is funded by the Canada Research Chair program. She has received research support from the National Multiple Sclerosis Society, the Canadian Institutes of Health Research, and the UK MS Trust; speaker honoraria and/or travel expenses to attend conferences from the Consortium of MS Centres (2013), the National MS Society (2012, 2014), Bayer Pharmaceuticals (2010), Teva Pharmaceuticals (2011), ECTRIMS (2011, 2012, 2013, 2014), UK MS Trust (2011), the Chesapeake Health Education Program, US Veterans Affairs (2012), Novartis Canada (2012), Biogen Idec (2014), American Academy of Neurology (2013, 2014, 2015). Unless otherwise stated, all speaker honoraria were either donated to an MS charity or to an unrestricted grant for use by her research group.

Douglas Fadrosh has no disclosures

Ali Faruqi has no disclosures

Feng Zhu has no disclosures

Janace Hart has no disclosures

Shelly Roalstad has no disclosures

Jennifer Graves is funded by the Race to Erase MS and the National MS Society

Collin Spencer has no disclosures

Susan Lynch is funded by the NIH, Sloan Foundation, Cystic Fibrosis Foundation, Broad Foundation, Jannsen Pharmaceuticals, Gilead and Pfizer. She has recently or currently acts as an ad hoc consultant for Janssen Pharmaceuticals, Regeneron, Boston Consulting Group, Theravance and Novartis. She volunteers as a members of the Scientific Advisory Board of Second Genome and has received honoraria for lectures from American Thoracic Society, American Academy of Allergy Asthma and Immunology, Georgia Regents University, Alta Bates and Kaiser Permanente. She holds four patents and has received royalties for IP licensed by KaloBIos Inc.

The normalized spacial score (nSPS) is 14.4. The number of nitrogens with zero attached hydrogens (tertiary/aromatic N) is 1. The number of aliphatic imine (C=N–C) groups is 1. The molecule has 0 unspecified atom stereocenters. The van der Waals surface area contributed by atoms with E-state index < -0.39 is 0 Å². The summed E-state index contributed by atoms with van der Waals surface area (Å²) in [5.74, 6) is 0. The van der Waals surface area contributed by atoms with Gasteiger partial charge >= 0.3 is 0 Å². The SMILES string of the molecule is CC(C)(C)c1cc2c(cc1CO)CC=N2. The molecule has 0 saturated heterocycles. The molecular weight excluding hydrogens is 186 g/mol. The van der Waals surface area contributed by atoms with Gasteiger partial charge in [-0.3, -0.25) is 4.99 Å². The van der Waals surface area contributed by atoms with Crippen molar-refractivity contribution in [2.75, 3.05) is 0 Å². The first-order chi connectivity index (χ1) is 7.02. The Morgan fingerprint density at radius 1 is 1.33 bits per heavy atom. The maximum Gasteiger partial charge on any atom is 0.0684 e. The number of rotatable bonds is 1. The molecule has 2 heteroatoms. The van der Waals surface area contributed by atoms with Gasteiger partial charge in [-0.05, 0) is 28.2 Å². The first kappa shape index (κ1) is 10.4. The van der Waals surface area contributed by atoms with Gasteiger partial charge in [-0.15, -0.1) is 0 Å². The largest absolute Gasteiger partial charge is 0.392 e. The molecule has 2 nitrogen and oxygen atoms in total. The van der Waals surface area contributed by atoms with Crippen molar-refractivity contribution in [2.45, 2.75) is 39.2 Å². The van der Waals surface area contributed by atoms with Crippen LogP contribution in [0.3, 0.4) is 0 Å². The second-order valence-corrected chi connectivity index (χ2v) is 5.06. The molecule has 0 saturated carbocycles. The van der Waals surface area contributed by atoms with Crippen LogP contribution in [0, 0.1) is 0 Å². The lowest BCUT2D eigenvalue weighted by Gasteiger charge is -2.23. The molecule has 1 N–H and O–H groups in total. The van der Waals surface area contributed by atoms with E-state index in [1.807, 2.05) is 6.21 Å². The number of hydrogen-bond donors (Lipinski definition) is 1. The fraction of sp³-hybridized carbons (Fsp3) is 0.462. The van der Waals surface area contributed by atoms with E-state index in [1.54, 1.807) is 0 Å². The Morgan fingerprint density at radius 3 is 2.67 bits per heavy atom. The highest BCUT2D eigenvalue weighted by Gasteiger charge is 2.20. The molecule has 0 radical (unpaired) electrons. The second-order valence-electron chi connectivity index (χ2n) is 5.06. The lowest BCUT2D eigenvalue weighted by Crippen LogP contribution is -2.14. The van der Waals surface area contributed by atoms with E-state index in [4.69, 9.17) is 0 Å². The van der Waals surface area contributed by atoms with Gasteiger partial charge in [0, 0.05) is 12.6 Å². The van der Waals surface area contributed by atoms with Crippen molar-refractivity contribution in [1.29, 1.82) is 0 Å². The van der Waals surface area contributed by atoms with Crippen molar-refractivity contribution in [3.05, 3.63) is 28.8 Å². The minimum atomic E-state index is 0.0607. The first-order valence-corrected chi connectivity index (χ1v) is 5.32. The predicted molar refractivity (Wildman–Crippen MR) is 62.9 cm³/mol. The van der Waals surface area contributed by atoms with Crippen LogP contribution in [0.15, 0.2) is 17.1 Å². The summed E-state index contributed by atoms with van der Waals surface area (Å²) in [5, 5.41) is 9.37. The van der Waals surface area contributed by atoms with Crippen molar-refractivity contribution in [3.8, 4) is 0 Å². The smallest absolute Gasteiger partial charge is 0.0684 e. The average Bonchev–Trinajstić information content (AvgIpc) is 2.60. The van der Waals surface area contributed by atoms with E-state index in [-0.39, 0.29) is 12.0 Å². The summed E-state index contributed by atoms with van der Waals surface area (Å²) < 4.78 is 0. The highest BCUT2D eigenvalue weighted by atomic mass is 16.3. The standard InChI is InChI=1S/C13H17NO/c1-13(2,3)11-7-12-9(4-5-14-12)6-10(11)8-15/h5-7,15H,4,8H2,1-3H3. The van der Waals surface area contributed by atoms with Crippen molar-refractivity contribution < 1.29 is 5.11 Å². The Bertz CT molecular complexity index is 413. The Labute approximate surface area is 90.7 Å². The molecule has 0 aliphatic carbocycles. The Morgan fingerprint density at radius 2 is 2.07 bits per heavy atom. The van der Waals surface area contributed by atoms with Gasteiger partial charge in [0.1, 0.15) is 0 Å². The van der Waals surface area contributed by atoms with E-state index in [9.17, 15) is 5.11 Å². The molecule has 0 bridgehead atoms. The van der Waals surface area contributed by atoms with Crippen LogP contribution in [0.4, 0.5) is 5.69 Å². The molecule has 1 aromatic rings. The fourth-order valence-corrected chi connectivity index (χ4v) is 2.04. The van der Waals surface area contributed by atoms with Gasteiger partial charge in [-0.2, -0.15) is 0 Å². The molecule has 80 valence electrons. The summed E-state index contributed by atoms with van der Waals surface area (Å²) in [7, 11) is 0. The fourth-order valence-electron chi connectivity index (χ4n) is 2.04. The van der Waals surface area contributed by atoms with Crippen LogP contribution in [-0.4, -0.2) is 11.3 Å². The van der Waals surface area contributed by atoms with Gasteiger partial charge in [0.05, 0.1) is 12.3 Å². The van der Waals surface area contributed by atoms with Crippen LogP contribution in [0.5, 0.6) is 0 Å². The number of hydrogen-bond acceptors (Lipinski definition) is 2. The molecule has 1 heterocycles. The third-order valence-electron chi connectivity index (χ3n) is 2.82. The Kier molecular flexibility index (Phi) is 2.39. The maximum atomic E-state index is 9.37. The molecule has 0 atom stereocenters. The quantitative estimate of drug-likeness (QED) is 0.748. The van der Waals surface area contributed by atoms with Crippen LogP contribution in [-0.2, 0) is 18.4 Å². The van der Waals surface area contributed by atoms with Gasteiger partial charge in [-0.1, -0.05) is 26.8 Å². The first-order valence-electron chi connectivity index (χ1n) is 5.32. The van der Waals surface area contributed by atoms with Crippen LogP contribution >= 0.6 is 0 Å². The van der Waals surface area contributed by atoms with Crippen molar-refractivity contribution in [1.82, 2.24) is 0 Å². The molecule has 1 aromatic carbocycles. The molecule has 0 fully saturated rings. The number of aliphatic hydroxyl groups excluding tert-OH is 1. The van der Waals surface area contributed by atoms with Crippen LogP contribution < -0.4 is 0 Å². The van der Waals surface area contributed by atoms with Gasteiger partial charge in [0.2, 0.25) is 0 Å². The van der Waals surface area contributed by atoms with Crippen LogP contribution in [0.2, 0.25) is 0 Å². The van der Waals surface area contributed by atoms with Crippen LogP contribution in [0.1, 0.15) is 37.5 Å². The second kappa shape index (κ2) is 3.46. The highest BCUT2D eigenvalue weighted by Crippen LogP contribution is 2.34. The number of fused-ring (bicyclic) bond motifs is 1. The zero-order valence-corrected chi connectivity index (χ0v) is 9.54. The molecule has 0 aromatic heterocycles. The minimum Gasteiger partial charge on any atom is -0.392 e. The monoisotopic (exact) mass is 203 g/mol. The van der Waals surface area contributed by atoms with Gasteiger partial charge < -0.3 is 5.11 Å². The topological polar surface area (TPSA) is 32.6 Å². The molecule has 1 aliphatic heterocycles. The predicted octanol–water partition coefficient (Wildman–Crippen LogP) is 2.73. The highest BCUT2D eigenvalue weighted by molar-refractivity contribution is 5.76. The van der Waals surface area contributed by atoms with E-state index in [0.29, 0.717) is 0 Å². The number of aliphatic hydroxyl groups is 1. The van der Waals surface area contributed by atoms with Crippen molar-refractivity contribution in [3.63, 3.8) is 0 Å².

Scott Zamvil receives research grant support from the NIH (1RO1 NS092835 ), the NMSS (RG 4768, RG5180. RG5179), The Guthy Jackson Charitable Foundation, The Maisin Foundation, Biogen Idec, Inc. and Teva Pharmaceuticals, Inc. Currently, Dr. Zamvil serves Deputy Editor of Neurology, Neuroimmunology and Neuroinflammation and is a member of the advisory board for the International Society of Neuroimmunology. He has served as a consultant and received honoraria from Biogen-Idec, EMD-Serono, Genzyme, Novartis, Questcor, Roche, and Teva Pharmaceuticals, Inc., and has served or serves on Data Safety Monitoring Boards for Lilly, BioMS, Teva and Opexa Therapeutics

Emmanuelle Waubant is funded by the NIH, the NMSS, and the Race to Erase MS. She volunteers on an advisory board for a Novartis trial. She has received honorarium or travel support from ACTRIMS, ECTRIMS, and AAN.

The US Network of Pediatric MS Centers (authors listed in alphabetical order): Greg Aaen1, Jan-Anita Belman2, Leslie Benson3, Brittan Browning4, Charlie Casper4, Tanuja Chitnis3, Marc Gorman3, Yolanda Harris5, Lauren Krupp2, Tim E Lotze6, Sabina Lulu7, Jayne Ness5, Cody Olsen4, Erik Roan4, Moses Rodriguez8, John Rose4, Timothy C Simmons4, Mendelt Tillema8, Wendy Weber4, Bianca Weinstock-Guttman9

1. Loma Linda University, Loma Linda, CA, United States; 2. Stony Brook University, Stony Brook, NY, United States; 3. Harvard University, Cambridge, MA, United States; 4. University of Utah, Salt Lake City, UT, United States; 5. Mayo Clinic, Rochester, MN, United States; 6. Baylor College of Medicine, Houston, TX, United States; 7. University of California, San Francisco, San Francisco, CA, United States; 8. University of Alabama, Birmingham, AL, United States; 9. State University of New York at Buffalo, Buffalo, NY, United States